FCC Rules on EAS, DTV Tuners

The FCC this week issued a ruling on the nation's emergency alert system, rejiggered a couple of tuner mandate deadlines and updated the list of out-of-market stations eligible for DBS carriage. The FCC Report and Order on EAS consisted primarily of deadlines for digital implementation. As of Dec. 31, 2006, digital
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The FCC this week issued a ruling on the nation's emergency alert system, rejiggered a couple of tuner mandate deadlines and updated the list of out-of-market stations eligible for DBS carriage.

The FCC Report and Order on EAS consisted primarily of deadlines for digital implementation. As of Dec. 31, 2006, digital broadcast TV and radio; digital cable and satellite radio will have to comply with current EAS rules, i.e., compulsory carriage of nationwide, presidential alerts. DBS has until May 1, 2007.

Based on the staff description of the R&O, local and state level compliance will continue to be voluntary--an arrangement considered by several EAS experts to be a source of disarray in the system. Municipalities and law enforcement agencies can issue Amber Alerts and other local emergency notifications through EAS, but there are inconsistencies about who contacts TV stations and how alerts are activated. In some cases, Amber Alerts--child abduction notifications--are still circulated via fax machine. In other potential emergencies involving weather, hazardous chemical spills or wildfires, TV station news operations are often on top of the situation before authorities have thought to activate EAS.

The EAS system is a relay arrangement in which 24,000 local broadcast and cable systems monitor 550 other broadcasters who monitor 34 radio stations for national alerts. Because no national alert has ever been issued in the 50-year life of the system, and because local and state compliance is not required, receivers occasionally gather dust. In 2003, the FCC issued 80 fines for failure to install or maintain EAS equipment.

Michael Copps was the only commissioner who openly questioned the efficacy of having a voluntary EAS system.

"We need to realize that although EAS is a national system, it also affords state and local authorities the capability to provide emergency information on everything from weather emergencies to Amber Alerts that save abducted children. So we need to decide who exactly, and at what level, can activate this system," he said. "And does it make sense that employment of the system remains voluntary in most instances?"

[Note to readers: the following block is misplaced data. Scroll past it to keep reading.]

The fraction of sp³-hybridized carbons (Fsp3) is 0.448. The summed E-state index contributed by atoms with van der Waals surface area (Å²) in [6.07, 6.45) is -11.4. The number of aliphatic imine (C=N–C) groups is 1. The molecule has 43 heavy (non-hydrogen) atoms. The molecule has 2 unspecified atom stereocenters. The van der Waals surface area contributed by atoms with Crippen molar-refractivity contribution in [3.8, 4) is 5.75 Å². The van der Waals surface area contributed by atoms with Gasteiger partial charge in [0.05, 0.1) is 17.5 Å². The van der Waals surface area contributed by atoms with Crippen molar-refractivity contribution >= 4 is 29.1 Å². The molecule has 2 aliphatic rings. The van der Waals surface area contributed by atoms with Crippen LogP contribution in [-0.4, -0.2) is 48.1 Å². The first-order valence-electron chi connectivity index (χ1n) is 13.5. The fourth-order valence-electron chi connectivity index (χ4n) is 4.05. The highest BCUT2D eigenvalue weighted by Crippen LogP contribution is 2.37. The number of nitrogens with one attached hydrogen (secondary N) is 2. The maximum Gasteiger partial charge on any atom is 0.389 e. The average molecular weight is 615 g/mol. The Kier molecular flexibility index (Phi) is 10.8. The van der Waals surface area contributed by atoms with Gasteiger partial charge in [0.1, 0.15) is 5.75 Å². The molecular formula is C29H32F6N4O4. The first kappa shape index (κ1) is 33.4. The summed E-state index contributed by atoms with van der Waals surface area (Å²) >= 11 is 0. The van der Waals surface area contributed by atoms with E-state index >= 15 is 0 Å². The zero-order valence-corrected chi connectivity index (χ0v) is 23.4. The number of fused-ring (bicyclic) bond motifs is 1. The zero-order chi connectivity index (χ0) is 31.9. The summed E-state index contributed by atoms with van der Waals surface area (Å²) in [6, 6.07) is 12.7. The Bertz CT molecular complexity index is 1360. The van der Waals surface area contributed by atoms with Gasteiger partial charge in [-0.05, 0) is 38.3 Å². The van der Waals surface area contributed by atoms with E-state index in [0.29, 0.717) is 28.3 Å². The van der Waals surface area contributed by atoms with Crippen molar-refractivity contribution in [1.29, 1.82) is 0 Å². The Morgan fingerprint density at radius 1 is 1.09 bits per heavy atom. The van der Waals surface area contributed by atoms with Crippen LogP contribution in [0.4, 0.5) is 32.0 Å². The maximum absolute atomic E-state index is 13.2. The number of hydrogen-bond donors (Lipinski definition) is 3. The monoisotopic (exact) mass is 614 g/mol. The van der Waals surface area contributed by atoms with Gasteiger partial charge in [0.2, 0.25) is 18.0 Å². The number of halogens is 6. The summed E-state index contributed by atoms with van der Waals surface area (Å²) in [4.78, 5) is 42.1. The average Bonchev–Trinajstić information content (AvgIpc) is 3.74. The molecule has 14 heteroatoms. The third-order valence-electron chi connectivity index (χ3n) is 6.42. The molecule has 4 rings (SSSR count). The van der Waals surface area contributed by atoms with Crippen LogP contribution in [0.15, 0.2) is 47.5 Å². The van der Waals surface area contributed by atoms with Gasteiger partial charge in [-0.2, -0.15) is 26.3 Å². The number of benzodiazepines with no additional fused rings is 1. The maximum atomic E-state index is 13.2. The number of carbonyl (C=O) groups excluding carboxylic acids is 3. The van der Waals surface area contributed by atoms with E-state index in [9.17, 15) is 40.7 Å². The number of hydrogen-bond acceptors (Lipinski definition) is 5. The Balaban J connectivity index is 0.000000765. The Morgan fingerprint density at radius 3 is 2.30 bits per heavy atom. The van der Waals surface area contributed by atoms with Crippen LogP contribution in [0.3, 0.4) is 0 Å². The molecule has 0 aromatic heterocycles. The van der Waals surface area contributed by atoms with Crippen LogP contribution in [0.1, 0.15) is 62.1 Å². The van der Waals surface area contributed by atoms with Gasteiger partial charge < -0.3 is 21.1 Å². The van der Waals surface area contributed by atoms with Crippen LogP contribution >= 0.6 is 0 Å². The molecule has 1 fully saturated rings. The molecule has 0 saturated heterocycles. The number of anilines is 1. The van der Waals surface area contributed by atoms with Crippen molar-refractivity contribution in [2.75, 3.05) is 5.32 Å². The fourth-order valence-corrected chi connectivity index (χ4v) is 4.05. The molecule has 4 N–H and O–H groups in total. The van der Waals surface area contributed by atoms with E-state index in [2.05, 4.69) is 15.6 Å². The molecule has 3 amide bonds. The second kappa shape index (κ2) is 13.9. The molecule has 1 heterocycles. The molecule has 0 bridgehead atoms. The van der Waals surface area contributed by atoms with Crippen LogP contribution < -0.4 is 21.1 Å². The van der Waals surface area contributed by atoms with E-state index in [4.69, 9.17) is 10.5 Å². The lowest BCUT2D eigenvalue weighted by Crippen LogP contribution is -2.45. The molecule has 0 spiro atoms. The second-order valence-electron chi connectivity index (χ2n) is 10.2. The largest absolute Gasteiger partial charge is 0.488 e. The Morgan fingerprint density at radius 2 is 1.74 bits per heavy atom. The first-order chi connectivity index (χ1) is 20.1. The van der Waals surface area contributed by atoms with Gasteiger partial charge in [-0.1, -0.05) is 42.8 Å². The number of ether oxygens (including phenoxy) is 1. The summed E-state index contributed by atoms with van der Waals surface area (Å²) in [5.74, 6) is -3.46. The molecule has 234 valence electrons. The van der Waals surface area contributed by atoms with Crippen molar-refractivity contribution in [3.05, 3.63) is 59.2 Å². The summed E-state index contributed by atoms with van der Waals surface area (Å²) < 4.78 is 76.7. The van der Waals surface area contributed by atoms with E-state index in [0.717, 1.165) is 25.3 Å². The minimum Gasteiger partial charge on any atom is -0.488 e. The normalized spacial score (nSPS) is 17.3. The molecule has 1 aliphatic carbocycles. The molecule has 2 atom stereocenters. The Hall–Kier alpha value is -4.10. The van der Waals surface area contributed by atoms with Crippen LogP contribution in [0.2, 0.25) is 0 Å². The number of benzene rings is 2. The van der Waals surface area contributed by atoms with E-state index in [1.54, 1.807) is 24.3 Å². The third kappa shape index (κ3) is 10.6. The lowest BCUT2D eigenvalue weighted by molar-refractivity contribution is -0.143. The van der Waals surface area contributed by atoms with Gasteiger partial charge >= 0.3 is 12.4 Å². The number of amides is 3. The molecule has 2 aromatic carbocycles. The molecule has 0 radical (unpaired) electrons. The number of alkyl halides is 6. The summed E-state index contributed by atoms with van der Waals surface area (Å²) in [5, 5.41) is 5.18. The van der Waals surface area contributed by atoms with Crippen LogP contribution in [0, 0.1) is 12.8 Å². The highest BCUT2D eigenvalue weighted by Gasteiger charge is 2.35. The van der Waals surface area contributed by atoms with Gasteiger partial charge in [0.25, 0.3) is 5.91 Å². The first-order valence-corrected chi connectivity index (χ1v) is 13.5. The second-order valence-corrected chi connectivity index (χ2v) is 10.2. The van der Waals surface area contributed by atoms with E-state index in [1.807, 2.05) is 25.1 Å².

A Further Notice of Proposed Rulemaking was initiated to deal with extending EAS capability to wireless and fiber-optic video services, and how to accommodate hearing and vision-impaired individuals and non-English speakers.

The FCC also bumped up the deadlines for when all TVs have to include the capability to receive and decode digital broadcast signals. As of March 1, 2007, all analog TVs, VCRs and DVRs will have to include digital tuners. Previously, the deadline was July 1, 2007, and it did not include sets 13 inches or less. Both the broadcast and the consumer electronics lobbies were satisfied with the proclamation, although the broadcast chief got in a poke at the other guys:

"We're pleased that Chairman Martin and his colleagues have established an even more aggressive timeline for DTV tuner compliance in smaller television sets. This pro-consumer action sends the unmistakable signal to set manufactures that further delays in rolling out DTV receiving equipment are unacceptable," said Eddie Fritts, president and CEO of the National Broadcasters Association.

The Consumer Electronics Association was more conciliatory. A spokesman there shared the following statement:

"We are pleased that the Commission acknowledged the need to provide certainty to manufacturers by accepting March 1, 2007 as the date by which TV receivers 13- to 24-inch sets must contain digital tuners," the spokesman said. "This time period provides the certainty manufacturers need to plan and produce products to help complete the DTV transition."

Although the FCC dropped a satellite-related item from its regular November meeting, a Report and Order was nonetheless issued after the meeting concluded. The Order entailed an update of the FCC's list of significantly viewed stations--broadcast stations whose signals DBS operators are allowed to carry in another market. The update indicates that 23 stations could be pulled from the DBS rolls in 27 markets under FCC exclusivity rules. The list is available at http://hraunfoss.fcc.gov/edocs_public/attachmatch/FCC-05-187A2.pdf.